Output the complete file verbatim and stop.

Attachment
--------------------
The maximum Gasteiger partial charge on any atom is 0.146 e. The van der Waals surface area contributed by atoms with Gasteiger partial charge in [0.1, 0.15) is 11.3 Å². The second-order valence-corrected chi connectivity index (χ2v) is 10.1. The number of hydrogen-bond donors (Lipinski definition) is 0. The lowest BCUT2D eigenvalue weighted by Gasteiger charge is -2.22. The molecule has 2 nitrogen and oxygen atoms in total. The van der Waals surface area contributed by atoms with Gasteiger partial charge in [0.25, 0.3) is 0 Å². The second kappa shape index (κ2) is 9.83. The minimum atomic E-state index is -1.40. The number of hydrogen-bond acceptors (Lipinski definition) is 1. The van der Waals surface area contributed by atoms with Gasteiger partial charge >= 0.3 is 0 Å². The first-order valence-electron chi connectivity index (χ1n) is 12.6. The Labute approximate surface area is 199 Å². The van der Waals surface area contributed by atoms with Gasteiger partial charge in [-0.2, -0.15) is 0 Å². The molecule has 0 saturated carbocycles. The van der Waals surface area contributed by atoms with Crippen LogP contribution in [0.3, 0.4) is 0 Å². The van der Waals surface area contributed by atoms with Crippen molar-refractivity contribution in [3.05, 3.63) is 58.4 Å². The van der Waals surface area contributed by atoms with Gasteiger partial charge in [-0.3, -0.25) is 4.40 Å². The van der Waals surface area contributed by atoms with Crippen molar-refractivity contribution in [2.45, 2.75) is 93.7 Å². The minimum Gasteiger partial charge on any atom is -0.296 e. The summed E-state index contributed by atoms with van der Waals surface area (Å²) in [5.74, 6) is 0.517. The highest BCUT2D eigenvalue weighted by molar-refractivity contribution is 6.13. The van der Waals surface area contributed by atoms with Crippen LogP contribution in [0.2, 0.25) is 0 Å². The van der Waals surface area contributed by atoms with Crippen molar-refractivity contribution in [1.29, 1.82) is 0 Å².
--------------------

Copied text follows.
The maximum Gasteiger partial charge on any atom is 0.146 e. The van der Waals surface area contributed by atoms with Gasteiger partial charge in [0.1, 0.15) is 11.3 Å². The second-order valence-corrected chi connectivity index (χ2v) is 10.1. The number of hydrogen-bond donors (Lipinski definition) is 0. The lowest BCUT2D eigenvalue weighted by Gasteiger charge is -2.22. The molecule has 2 nitrogen and oxygen atoms in total. The van der Waals surface area contributed by atoms with Gasteiger partial charge in [0.25, 0.3) is 0 Å². The second kappa shape index (κ2) is 9.83. The minimum atomic E-state index is -1.40. The number of hydrogen-bond acceptors (Lipinski definition) is 1. The van der Waals surface area contributed by atoms with Gasteiger partial charge >= 0.3 is 0 Å². The first-order valence-electron chi connectivity index (χ1n) is 12.6. The Labute approximate surface area is 199 Å². The van der Waals surface area contributed by atoms with Gasteiger partial charge in [-0.2, -0.15) is 0 Å². The molecule has 0 saturated carbocycles. The van der Waals surface area contributed by atoms with Crippen LogP contribution in [0.3, 0.4) is 0 Å². The van der Waals surface area contributed by atoms with Crippen molar-refractivity contribution in [3.05, 3.63) is 58.4 Å². The van der Waals surface area contributed by atoms with Gasteiger partial charge in [-0.3, -0.25) is 4.40 Å². The van der Waals surface area contributed by atoms with Crippen molar-refractivity contribution in [2.45, 2.75) is 93.7 Å². The minimum Gasteiger partial charge on any atom is -0.296 e. The summed E-state index contributed by atoms with van der Waals surface area (Å²) in [5.74, 6) is 0.517. The highest BCUT2D eigenvalue weighted by molar-refractivity contribution is 6.13. The van der Waals surface area contributed by atoms with Crippen LogP contribution in [0.2, 0.25) is 0 Å². The van der Waals surface area contributed by atoms with Crippen molar-refractivity contribution in [1.29, 1.82) is 0 Å².